None of us even wore wings this year. I started to grab an old pair at the last minute, but couldn’t make them lay right. Wings, when you’re not a real fairy, are kind of a hassle. But I felt a bit off without them once I got there.
My stint in the Tot Lot was very uneventful, it was late-ish in the day, and no one came by. I think the day’s highlight was when Otter, mud-covered leader of the River Tribe tried to give Lisa, who was wearing very tidy Normal Person clothes, a hug. We had a bit of a Braddock Heights gathering once we found Lara with Wolfgang and August and another neighbor, Wendy, with her two girls.
We drove 20 in to Hanover to stay with Stacey for the night. She has 3 French Bulldogs. They look like Stitch from Lilo and Stitch or, if you’re a Thomas Covenant fan, those black puppy things that were all teeth and dense energy. Stacey knows the owner-of-exuberant-dogs trick of saying “Wow! He really likes you!” so that you’re flattered by being covered in dog spit and hair instead of annoyed. Very clever, Stace, but I’m on to you.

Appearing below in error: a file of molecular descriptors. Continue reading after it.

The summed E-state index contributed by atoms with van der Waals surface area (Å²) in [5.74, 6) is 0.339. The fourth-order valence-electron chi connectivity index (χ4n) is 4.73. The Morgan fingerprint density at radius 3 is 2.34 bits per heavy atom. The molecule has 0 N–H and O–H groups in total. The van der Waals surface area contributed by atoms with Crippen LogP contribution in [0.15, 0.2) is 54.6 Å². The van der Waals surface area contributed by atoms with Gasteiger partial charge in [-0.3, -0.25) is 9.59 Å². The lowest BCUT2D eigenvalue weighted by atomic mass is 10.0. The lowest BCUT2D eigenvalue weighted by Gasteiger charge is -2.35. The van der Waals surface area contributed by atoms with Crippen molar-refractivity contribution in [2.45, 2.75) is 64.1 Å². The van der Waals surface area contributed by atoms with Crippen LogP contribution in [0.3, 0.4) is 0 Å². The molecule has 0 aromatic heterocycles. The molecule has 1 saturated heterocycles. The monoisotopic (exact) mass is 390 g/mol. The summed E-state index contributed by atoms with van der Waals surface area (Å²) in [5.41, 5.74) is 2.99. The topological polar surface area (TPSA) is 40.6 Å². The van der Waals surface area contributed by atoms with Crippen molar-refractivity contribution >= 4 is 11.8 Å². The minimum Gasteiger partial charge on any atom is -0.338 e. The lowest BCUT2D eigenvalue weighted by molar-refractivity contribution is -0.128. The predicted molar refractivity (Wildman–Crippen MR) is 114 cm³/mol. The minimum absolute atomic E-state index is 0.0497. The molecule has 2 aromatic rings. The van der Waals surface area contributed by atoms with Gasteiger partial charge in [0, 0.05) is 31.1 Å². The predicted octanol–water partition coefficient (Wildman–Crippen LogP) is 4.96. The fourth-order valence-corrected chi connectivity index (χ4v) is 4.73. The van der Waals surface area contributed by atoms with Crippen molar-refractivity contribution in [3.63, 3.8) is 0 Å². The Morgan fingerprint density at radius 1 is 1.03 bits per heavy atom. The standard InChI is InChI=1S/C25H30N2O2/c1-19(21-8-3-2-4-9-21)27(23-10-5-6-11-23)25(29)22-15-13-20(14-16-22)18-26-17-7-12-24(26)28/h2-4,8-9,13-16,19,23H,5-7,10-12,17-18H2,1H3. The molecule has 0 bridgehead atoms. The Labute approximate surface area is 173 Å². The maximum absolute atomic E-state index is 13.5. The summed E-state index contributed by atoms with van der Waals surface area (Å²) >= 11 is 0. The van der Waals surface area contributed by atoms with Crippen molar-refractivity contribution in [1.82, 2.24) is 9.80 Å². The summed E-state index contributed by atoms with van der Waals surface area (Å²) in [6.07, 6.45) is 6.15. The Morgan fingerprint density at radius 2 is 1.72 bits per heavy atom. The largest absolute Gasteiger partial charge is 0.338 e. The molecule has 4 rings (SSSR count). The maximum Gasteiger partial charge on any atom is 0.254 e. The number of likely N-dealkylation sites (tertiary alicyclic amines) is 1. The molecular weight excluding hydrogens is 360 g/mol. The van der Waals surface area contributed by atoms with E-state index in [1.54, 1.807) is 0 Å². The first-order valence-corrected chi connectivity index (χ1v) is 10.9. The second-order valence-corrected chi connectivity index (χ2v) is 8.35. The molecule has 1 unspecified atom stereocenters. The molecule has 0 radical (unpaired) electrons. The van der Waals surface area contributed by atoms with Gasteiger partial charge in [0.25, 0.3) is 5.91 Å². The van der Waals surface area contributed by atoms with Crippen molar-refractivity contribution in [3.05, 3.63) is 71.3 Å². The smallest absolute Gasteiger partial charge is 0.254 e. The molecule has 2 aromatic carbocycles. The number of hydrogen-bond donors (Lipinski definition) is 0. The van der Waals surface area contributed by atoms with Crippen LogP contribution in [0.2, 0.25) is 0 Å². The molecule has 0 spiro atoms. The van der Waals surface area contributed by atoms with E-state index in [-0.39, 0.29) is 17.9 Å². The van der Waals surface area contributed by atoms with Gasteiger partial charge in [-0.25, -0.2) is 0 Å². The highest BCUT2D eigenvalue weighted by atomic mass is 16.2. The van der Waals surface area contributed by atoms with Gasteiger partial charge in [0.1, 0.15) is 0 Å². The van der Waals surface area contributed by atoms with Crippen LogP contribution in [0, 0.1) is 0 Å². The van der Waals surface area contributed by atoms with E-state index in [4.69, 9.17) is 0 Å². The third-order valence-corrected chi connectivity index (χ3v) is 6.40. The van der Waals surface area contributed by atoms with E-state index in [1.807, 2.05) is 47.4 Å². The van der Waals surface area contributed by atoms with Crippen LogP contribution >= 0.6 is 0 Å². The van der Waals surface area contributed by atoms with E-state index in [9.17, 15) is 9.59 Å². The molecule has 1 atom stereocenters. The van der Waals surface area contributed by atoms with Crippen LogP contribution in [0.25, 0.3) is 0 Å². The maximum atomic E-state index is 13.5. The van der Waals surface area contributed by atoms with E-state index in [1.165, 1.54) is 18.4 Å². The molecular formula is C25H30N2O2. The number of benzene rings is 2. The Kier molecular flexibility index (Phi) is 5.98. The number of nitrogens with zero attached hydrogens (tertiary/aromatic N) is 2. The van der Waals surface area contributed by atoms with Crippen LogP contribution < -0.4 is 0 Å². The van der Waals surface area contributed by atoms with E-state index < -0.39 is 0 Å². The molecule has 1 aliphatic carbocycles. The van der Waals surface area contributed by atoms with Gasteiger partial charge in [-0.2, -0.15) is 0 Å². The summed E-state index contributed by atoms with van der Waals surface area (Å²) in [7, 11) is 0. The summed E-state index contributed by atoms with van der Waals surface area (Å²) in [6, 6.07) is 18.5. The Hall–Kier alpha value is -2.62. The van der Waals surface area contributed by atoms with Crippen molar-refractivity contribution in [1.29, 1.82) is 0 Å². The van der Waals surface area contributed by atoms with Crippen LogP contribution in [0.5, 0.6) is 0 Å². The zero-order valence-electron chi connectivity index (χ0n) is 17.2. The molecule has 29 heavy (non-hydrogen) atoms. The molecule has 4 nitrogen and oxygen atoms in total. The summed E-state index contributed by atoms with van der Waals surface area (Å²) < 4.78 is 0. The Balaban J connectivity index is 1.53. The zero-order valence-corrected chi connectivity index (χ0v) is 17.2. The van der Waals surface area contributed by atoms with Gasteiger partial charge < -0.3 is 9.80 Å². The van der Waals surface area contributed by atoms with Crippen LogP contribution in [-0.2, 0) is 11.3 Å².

Lily decided she couldn’t sleep on the top bunk, so I said I would. Tip to 44 year olds of non-pixie-ish size: the top bunk is not for you. It was about 2 feet from the ceiling and full of stuffed animals, and as soon as I got up there, I thought “I sure hope I don’t have to pee in the middle of the night…I sure have to pee.” I’d climb back up, doze off, awaken, and think, “I sure hope I don’t need to pee again…wow, I need to pee.” Just like camping, but with a mountainous ascent each time!
So I was tired the next day. We had a nice visit, though, and Stacey found a willing Disney-chat ear in Ben. The kids are threatening to swipe a credit card and go with her next time. I bid them good luck getting much farther than Georgia on that thing.
This time, Julianna and I asked for a volunteer job we could do first thing, so that by the time Bev and her girls got there, we’d be nearly done. We got to be “Yellow Paiges” and stand at the front gate handing out programs. It was excellent fun, as we got to see all the costumes as they came in, I got my favorite level of social interaction (“Hey, how ya doin’? bye!”), AND I got to work on my carnival barker skills.